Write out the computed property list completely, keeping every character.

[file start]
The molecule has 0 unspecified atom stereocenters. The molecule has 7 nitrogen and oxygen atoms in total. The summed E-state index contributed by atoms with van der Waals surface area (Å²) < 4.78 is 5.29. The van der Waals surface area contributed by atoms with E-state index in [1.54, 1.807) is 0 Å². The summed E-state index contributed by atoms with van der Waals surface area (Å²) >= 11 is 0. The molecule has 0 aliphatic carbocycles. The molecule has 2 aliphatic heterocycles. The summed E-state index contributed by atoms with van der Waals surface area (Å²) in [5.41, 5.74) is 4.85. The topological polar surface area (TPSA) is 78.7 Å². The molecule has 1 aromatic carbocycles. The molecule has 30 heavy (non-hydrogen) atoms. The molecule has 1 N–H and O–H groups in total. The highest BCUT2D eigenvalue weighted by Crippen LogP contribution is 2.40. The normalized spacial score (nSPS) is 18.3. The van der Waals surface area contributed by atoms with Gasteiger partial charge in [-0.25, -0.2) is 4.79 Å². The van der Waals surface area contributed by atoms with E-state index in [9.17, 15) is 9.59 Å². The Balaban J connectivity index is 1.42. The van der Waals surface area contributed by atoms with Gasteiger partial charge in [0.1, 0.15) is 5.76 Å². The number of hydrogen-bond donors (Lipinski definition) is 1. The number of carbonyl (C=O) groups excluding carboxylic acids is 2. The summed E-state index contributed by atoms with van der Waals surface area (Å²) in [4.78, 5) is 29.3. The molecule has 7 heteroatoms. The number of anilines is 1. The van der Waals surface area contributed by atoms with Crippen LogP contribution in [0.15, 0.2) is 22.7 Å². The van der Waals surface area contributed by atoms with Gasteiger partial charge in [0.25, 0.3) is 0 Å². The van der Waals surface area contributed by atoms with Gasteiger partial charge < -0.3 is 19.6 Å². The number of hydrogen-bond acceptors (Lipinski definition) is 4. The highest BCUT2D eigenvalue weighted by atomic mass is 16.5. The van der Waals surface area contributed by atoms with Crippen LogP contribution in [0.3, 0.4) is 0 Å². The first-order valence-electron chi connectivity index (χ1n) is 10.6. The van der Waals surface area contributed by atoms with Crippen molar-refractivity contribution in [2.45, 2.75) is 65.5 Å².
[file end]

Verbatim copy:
The molecule has 0 unspecified atom stereocenters. The molecule has 7 nitrogen and oxygen atoms in total. The summed E-state index contributed by atoms with van der Waals surface area (Å²) < 4.78 is 5.29. The van der Waals surface area contributed by atoms with E-state index in [1.54, 1.807) is 0 Å². The summed E-state index contributed by atoms with van der Waals surface area (Å²) >= 11 is 0. The molecule has 0 aliphatic carbocycles. The molecule has 2 aliphatic heterocycles. The summed E-state index contributed by atoms with van der Waals surface area (Å²) in [5.41, 5.74) is 4.85. The topological polar surface area (TPSA) is 78.7 Å². The molecule has 1 aromatic carbocycles. The molecule has 30 heavy (non-hydrogen) atoms. The molecule has 1 N–H and O–H groups in total. The highest BCUT2D eigenvalue weighted by Crippen LogP contribution is 2.40. The normalized spacial score (nSPS) is 18.3. The van der Waals surface area contributed by atoms with Gasteiger partial charge in [-0.25, -0.2) is 4.79 Å². The van der Waals surface area contributed by atoms with E-state index in [9.17, 15) is 9.59 Å². The Balaban J connectivity index is 1.42. The van der Waals surface area contributed by atoms with Gasteiger partial charge in [0.1, 0.15) is 5.76 Å². The number of hydrogen-bond donors (Lipinski definition) is 1. The number of carbonyl (C=O) groups excluding carboxylic acids is 2. The summed E-state index contributed by atoms with van der Waals surface area (Å²) in [4.78, 5) is 29.3. The molecule has 7 heteroatoms. The number of anilines is 1. The van der Waals surface area contributed by atoms with Crippen LogP contribution in [0.15, 0.2) is 22.7 Å². The van der Waals surface area contributed by atoms with Gasteiger partial charge in [0.25, 0.3) is 0 Å². The van der Waals surface area contributed by atoms with Gasteiger partial charge < -0.3 is 19.6 Å². The number of hydrogen-bond acceptors (Lipinski definition) is 4. The highest BCUT2D eigenvalue weighted by atomic mass is 16.5. The van der Waals surface area contributed by atoms with Crippen LogP contribution in [0.3, 0.4) is 0 Å². The first-order valence-electron chi connectivity index (χ1n) is 10.6. The van der Waals surface area contributed by atoms with Crippen molar-refractivity contribution in [2.45, 2.75) is 65.5 Å².